A T-Square fractal is a relatively simple affair.

T-Square

The procedure to create a T-Square starts off with a square canvas on which we are going to draw. It will work with rectangular canvases as well, but then the results will look slightly different.

When we call the Generate function, we need to pass to it the coordinates of the first square, which, to get the best fit into our canvas, we calculate the lengths of the sides of the square to be half the canvas sides, and then centre the square, essentially making the top left corner a quarter of the way to the right and down of the origin.

The first thing we do is draw a solid square using our coordinates.

Now, until we reach our desired recursion depth, we generate four new squares, which have half the width and height, and make the centres of each of these squares to be centred on each of the four corners of the original square.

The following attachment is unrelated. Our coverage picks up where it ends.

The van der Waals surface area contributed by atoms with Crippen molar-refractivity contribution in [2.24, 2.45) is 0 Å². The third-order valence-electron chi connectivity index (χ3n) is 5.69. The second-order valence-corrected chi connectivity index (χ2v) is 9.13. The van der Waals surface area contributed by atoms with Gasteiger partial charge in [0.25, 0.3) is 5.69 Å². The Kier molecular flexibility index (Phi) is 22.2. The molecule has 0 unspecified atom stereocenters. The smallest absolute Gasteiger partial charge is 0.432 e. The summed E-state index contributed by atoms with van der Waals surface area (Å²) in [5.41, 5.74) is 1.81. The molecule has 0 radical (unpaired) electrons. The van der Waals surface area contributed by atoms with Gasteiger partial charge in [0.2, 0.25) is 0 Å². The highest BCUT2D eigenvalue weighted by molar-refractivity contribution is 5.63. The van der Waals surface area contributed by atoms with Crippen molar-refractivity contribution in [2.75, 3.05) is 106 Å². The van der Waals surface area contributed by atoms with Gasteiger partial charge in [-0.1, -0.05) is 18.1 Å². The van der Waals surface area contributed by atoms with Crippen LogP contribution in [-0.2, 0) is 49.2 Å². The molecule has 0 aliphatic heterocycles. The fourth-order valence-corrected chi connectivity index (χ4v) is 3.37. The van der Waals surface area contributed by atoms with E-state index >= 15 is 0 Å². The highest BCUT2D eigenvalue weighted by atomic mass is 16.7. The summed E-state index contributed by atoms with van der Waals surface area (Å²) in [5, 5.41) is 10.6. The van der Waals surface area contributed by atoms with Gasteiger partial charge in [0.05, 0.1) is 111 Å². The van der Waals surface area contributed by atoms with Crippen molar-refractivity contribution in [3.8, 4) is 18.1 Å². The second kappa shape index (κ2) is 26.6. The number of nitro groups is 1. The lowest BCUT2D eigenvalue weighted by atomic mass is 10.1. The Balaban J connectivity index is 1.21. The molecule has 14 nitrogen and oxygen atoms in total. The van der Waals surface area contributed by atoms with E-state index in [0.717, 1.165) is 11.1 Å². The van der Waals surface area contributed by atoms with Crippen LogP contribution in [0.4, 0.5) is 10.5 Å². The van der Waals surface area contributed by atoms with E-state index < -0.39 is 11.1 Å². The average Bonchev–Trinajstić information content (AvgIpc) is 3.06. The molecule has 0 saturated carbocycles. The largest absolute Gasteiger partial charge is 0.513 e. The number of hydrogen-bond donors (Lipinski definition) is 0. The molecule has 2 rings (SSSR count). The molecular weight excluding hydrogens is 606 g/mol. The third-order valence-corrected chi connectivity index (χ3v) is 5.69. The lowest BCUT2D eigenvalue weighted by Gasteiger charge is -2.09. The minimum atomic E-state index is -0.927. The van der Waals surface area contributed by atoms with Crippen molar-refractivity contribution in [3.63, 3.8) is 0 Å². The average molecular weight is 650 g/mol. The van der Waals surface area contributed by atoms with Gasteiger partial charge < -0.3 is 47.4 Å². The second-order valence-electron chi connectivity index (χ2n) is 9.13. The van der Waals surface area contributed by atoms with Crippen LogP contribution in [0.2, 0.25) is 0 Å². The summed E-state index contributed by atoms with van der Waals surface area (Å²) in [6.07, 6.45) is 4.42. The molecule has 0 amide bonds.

This process is then repeated until we have recursed far enough.

```        public void GenerateTSquare(Graphics g, int iIterations, double iLeft, double iTop, double iWidth, double iHeight, Color oColor)
{
g.FillRectangle(new SolidBrush(oColor), (float)iLeft, (float)iTop, (float)iWidth, (float)iHeight);
if (iIterations > 1)
{
double dNewWidth = iWidth / 2.0;
double dNewHeight = iHeight / 2.0;

GenerateTSquare(g, iIterations - 1, iLeft - (dNewWidth / 2.0), iTop - (dNewHeight / 2.0), dNewWidth, dNewHeight, oColor);
GenerateTSquare(g, iIterations - 1, iLeft + iWidth - (dNewWidth / 2.0), iTop - (dNewHeight / 2.0), dNewWidth, dNewHeight, oColor);
GenerateTSquare(g, iIterations - 1, iLeft - (dNewWidth / 2.0), iTop + iHeight - (dNewHeight / 2.0), dNewWidth, dNewHeight, oColor);
GenerateTSquare(g, iIterations - 1, iLeft + iWidth - (dNewWidth / 2.0), iTop + iHeight - (dNewHeight / 2.0), dNewWidth, dNewHeight, oColor);

}
}

```